At 10am on Saturday morning, I find myself lying belly up on a purple yoga matt pondering (1) what on earth the strange smell is, (2) why the man next to me is emitting whale noises, and (3) how long it will be before I vomit, pass out or run screaming from the room in a frantic panic attack.
"You must not leave the room for 90 minutes" warns the merciless Bikram yoga Lieutenant Colonel through a hazy 41 degree Celsius fog of B.O., visibly steaming body heat and dripping with sweat underarm hair. As I concentrate on the overwhelming task of breathing, she suggests that I and Libby, my fellow Bikram boot camper, wave to the room to earmark ourselves as the only Bikram first timers, presumably for the sole purpose of letting the others know which ones to watch between downward dogs for entertainment purposes.
I emerge 90 minutes and a confronting communal shower later, relieved of 30 kilos of body fluid, with a traffic light red face, poodle hair frizz and a mildly startled/manic gaze, all of which suggests to Libby she best get me quickly to the nearest source of food. Lantana Cafe beckons.
Behind Lantana Cafe is the story of a woman from Melbourne on a serious mission: to show the London public that breakfast can offer more than "the full English" or eggs florentine, washed down with a mug of workman's tea.
As reported in the February 2010 edition of Olive magazine, Sheelagh Ryan quit her job as a policy advisor to an Australian minister, took on waitressing jobs for free on weekends in Melbourne cafes to learn the ropes while waiting for her visa to clear, and eventually found the site in Charlotte Place that now stands home to one of the most popular cafes in London. The La Marzocca espresso machine was promptly installed, and an Australian style brunch menu was put into action. And so it was that Lantana Cafe won Time Out's award for Best New Cafe 2009.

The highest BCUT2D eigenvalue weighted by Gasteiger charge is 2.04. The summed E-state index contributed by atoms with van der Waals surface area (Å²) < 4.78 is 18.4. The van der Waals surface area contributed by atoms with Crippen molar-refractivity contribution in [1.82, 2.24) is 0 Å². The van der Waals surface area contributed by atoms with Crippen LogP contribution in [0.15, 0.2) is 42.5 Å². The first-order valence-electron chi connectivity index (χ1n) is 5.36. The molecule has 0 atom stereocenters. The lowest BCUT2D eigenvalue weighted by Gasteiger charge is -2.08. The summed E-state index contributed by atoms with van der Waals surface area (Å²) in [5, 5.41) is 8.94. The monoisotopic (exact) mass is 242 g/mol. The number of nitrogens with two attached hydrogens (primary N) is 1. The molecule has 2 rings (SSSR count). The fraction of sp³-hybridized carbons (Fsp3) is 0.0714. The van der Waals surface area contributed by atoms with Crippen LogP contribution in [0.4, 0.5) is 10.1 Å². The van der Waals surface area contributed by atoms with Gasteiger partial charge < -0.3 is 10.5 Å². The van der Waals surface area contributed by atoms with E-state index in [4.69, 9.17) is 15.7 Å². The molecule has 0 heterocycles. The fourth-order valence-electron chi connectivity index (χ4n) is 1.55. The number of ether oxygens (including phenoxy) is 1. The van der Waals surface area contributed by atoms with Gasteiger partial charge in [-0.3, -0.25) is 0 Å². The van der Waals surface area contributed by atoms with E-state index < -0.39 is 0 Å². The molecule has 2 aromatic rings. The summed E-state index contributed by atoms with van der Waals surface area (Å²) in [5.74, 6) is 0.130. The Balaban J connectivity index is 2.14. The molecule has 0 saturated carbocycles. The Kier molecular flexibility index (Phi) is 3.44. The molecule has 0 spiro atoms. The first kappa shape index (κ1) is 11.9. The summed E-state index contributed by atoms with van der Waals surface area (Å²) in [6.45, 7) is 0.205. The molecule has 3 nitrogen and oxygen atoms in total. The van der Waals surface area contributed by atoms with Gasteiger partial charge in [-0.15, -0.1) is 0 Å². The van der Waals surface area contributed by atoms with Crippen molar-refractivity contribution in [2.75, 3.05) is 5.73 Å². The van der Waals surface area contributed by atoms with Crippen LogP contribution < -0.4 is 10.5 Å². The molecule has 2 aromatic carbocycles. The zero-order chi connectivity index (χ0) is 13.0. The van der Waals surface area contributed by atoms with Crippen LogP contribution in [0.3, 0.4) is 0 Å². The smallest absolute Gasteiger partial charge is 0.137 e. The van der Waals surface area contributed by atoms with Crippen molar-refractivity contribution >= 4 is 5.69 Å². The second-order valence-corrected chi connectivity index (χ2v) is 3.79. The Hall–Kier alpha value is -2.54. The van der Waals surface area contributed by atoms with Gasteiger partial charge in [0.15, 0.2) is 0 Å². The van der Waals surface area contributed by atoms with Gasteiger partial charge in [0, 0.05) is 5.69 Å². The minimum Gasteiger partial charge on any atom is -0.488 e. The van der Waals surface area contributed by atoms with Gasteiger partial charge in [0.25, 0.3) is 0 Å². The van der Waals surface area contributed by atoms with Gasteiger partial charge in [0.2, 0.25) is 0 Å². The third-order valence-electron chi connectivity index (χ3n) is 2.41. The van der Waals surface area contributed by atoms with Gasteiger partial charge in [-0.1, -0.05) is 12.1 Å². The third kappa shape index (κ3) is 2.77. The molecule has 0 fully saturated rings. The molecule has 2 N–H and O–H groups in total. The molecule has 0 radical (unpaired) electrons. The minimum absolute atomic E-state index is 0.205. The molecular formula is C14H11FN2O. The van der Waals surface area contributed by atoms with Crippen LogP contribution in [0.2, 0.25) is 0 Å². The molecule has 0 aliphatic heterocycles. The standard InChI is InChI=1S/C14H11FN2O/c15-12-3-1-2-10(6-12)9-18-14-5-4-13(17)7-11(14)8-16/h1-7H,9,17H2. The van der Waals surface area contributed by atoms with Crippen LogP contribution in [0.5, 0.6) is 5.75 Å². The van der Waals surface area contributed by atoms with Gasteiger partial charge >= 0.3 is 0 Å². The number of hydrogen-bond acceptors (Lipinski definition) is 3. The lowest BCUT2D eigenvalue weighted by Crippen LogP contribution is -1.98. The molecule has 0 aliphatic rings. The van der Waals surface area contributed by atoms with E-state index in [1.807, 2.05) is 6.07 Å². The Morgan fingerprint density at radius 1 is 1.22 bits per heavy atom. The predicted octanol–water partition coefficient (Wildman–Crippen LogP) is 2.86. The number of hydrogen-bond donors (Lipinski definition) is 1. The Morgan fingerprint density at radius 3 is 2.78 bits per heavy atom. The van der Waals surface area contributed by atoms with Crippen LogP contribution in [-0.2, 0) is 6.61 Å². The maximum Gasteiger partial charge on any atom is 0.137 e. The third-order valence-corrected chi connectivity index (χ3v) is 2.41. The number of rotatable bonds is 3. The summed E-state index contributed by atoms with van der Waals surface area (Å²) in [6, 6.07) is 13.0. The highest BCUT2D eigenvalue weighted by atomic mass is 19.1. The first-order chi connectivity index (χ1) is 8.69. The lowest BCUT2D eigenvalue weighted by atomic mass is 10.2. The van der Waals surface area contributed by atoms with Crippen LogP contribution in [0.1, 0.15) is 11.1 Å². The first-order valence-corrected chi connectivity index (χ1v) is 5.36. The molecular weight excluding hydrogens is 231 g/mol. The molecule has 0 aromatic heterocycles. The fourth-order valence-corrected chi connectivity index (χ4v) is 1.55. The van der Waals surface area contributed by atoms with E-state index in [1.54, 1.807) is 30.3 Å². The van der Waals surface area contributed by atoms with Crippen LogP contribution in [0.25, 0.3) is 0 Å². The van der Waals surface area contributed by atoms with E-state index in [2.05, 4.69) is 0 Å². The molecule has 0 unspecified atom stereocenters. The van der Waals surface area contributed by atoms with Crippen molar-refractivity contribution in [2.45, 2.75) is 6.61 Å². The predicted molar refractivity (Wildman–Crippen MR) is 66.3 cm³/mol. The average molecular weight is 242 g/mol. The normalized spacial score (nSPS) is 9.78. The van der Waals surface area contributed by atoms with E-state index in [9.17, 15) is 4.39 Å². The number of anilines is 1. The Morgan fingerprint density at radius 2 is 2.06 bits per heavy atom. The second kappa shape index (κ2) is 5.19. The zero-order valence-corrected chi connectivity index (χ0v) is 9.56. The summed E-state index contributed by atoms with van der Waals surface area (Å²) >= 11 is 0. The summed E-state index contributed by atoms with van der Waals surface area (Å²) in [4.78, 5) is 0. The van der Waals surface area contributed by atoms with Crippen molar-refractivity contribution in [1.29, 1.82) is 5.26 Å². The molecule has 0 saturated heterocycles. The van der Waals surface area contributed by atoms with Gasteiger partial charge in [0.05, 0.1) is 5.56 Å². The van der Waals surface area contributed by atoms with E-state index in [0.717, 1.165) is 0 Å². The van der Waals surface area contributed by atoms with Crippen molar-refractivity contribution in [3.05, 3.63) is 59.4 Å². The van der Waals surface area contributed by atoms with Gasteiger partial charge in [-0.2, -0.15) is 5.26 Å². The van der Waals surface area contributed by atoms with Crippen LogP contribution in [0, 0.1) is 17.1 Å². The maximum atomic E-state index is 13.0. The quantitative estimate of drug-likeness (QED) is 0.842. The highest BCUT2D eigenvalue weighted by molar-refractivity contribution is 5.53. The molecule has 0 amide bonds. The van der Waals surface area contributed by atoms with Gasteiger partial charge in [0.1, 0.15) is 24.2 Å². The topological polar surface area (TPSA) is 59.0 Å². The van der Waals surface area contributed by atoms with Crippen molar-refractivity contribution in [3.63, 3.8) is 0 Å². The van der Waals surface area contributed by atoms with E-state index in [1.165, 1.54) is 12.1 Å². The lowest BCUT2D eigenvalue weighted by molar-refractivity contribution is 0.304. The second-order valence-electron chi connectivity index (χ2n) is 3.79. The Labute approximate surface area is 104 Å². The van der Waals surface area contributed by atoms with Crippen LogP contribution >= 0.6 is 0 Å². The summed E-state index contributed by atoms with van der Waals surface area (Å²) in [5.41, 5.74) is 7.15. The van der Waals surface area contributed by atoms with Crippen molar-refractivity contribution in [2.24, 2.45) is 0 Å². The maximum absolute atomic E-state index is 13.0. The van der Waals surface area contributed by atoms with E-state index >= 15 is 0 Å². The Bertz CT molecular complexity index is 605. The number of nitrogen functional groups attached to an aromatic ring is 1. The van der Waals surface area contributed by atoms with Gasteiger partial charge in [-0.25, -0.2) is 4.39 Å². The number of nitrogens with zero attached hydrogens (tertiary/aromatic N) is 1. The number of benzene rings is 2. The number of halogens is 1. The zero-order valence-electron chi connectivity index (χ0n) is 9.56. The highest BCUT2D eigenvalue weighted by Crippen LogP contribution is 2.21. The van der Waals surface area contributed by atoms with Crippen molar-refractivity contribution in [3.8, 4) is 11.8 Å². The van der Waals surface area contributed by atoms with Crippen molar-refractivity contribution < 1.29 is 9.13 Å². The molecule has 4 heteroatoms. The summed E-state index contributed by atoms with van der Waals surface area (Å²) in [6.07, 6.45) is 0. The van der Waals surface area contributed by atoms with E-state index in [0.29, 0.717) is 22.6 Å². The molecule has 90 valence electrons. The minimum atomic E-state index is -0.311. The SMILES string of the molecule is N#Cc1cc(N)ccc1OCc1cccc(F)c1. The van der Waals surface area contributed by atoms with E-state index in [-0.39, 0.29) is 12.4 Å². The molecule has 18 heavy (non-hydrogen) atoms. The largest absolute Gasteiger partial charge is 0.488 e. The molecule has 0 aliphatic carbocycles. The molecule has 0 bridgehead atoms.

Like for all caffeine oriented antipodeans, for me the key to a treasured breakfast haunt is the coffee. I'll go out for a morning coffee then go home to make my own breakfast if I must. Lantana's flat whites rate up there with the best of London's (select few) great coffee shops. What differentiates Lantana from all of them (except perhaps The Providores in Marylebone, the enterprise of 2 New Zealanders) is its typically antipodean style, hearty brunch menu.
I can never go past the grilled haloumi, mushroom, sauteed spinach, corn fritter (slightly charred on this occasion), roasted tomato with chunky, wholemeal sourdough toast. The haloumi is never rubbery or tasteless at Lantana.
I dined here on Saturday with Libby and Moira who sampled the alluringly runny poached eggs on sourdough.
Also popular are the corn fritters, and the baked eggs with chorizo, mushrooms, spinach and spicy tomato sauce served with grilled flatbread and creme fraiche.
Or you can keep it simple with toasted sourdough (with Vegemite - hallelujah) or toasted banana bread with date and pecan butter.
The only downsides - (1) the hideously long Saturday brunch queue, (2) it's not open on Sundays (when the manager indulges her own passion to sample a restful coffee at other spots around town) and (3) the crowd is, by Lantana's own "off the cuff" estimates, 90% Australian (like me, but I'm 100% Australian). Oh, and (4) Lily Allen was apparently there on Saturday.
The good news is that the owners are opening another cafe at a new site in Great Portland Street, Fitzrovia soon. [GD: Aaah, correction. Shelagh has confirmed this GD "inside scoop" is nothing but a scandalous rumour.] Enjoy. Just save some haloumi for me.
Lantana Cafe, 13 Charlotte Place, Fitzrovia, London W1T 1SN